So I came back, I wrote a blog post about it, and we kept adding to that throughout the first phase of the pandemic. And that ultimately, over the next year, accounted for almost 50 percent of our web traffic because it became such a resource that people were looking for. So it was a way for us to support the business and hospitality community as well as provide a service to the residents.

Darnell works directly with seven team members in the Marketing and Communications Department, part of the 25-person organization.

The best part of the gig:

My favorite part of my job is really just getting to promote Sacramento. It’s not the first destination that people think of if they’re outside the area when they hear the word California. But I think that it’s a great place to come, and it’s fun to kind of promote that. This is the authentic California. This is where we live, where we do things a little bit differently. And it’s a really welcoming destination. It provides its own small town feel, but it’s still a big city, and the food here is amazing. Just being able to introduce people to that is a lot of fun.

The challenge of promoting a destination during a pandemic:

The biggest challenge that the organization faced was most of our funding comes from hotel stays. So when people stopped traveling, our funding essentially dried up overnight. Unfortunately, we lost about half our staff. That also was a personal challenge. These were good workers, we had a good team. The challenge was figuring out what Sacramento needed to do to go forward to continue to be a viable organization, and speaking to locals was part of it.

But also, as things went on, it was how do we bring travelers back once that’s safe, and kind of gauging the appetite for what we could ethically promote so that we would still be doing our job to bring business to the city, but not being irresponsible and telling people to travel in the middle of a pandemic. So the biggest challenge is probably just fewer staff trying to navigate something that none of us have ever seen before.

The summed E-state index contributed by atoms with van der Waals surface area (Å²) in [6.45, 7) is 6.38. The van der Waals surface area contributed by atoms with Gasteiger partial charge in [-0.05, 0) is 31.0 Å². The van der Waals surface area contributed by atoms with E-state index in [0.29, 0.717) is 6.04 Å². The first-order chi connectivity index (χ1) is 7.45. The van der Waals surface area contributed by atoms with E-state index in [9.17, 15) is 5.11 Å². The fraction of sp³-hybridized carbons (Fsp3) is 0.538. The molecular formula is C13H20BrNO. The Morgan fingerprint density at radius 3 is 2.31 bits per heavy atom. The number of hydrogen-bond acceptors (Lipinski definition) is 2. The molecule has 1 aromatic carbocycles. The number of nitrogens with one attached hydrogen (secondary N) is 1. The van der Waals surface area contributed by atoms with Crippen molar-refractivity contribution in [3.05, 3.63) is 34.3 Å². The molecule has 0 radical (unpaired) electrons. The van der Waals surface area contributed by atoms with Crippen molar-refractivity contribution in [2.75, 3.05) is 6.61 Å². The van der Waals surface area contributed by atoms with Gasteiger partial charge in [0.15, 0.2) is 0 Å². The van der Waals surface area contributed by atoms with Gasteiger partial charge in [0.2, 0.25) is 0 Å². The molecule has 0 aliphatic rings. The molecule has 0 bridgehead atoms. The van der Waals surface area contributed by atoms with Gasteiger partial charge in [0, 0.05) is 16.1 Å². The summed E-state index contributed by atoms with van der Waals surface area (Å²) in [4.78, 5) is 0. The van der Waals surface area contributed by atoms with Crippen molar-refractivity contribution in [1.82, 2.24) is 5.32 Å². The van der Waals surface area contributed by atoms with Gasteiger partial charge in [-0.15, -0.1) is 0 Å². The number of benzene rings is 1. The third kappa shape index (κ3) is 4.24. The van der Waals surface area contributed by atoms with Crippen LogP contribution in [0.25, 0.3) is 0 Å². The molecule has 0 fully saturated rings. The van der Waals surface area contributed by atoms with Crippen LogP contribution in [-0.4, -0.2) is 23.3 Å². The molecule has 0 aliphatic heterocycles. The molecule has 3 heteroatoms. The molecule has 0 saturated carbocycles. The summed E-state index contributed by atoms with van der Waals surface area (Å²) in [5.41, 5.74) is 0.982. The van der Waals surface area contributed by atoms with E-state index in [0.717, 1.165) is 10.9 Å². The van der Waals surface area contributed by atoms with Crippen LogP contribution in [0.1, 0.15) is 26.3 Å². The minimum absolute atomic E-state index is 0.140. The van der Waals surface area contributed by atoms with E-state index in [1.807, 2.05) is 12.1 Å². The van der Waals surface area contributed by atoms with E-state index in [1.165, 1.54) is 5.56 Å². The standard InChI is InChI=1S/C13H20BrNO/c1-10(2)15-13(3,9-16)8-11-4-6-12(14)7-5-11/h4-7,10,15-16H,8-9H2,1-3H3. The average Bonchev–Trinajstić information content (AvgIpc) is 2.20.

The projects I’m most proud of:

I think the podcast is one that I’m most proud of. I really enjoy the Visitor’s Guide (which Visit Sacramento produces in cooperation with Sacramento Magazine), it’s a way to use my journalism background with my passion for travel. So that’s always a fun one too, to write for and to work on. …

There was also a video that featured our CEO (Mike Testa) talking about hope on the horizon. We went back and forth on the script for this and making sure that we were hitting the right note to let people know what we’re doing without making it necessarily about us, but about the state of the hospitality industry. …

Whenever you release a large video project, you kind of pace around the office waiting to see what the first comments in social media come in and the emails you’re gonna get. There was actually almost universal acclaim to that, which was really nice to see: our industry peers continuing to see us as providing a leadership role for the hospitality industry.

What makes Sacramento special:

You get the sense that the people who are here are just good, honest, people. It’s a nice diversity. It’s a place that you can come here and you can definitely be yourself and you can find your people here. I really like that about Sacramento. Because if whether you want to go to the newest concert event at the Golden 1 Center, or you’re just in town for convention, or you’re someone who lives here and likes to ride your bike on the bike trail or just go sit at a coffee shop and work there, there’s a lot of different things you can do here. You’ll always find the place where you fit in, which is pretty cool.

My ideal window for getting work done:

Honestly, the most productive I am to get my work done is — and this is the dumbest thing — probably between 2 and 4 pm on a Friday. I think at that point, people are done reaching out about stuff, a lot of people are checking out for the weekend, and that’s really a nice two to three hour period where I can just really get everything else done that I needed to catch up on for the week.

Edited for length and clarity.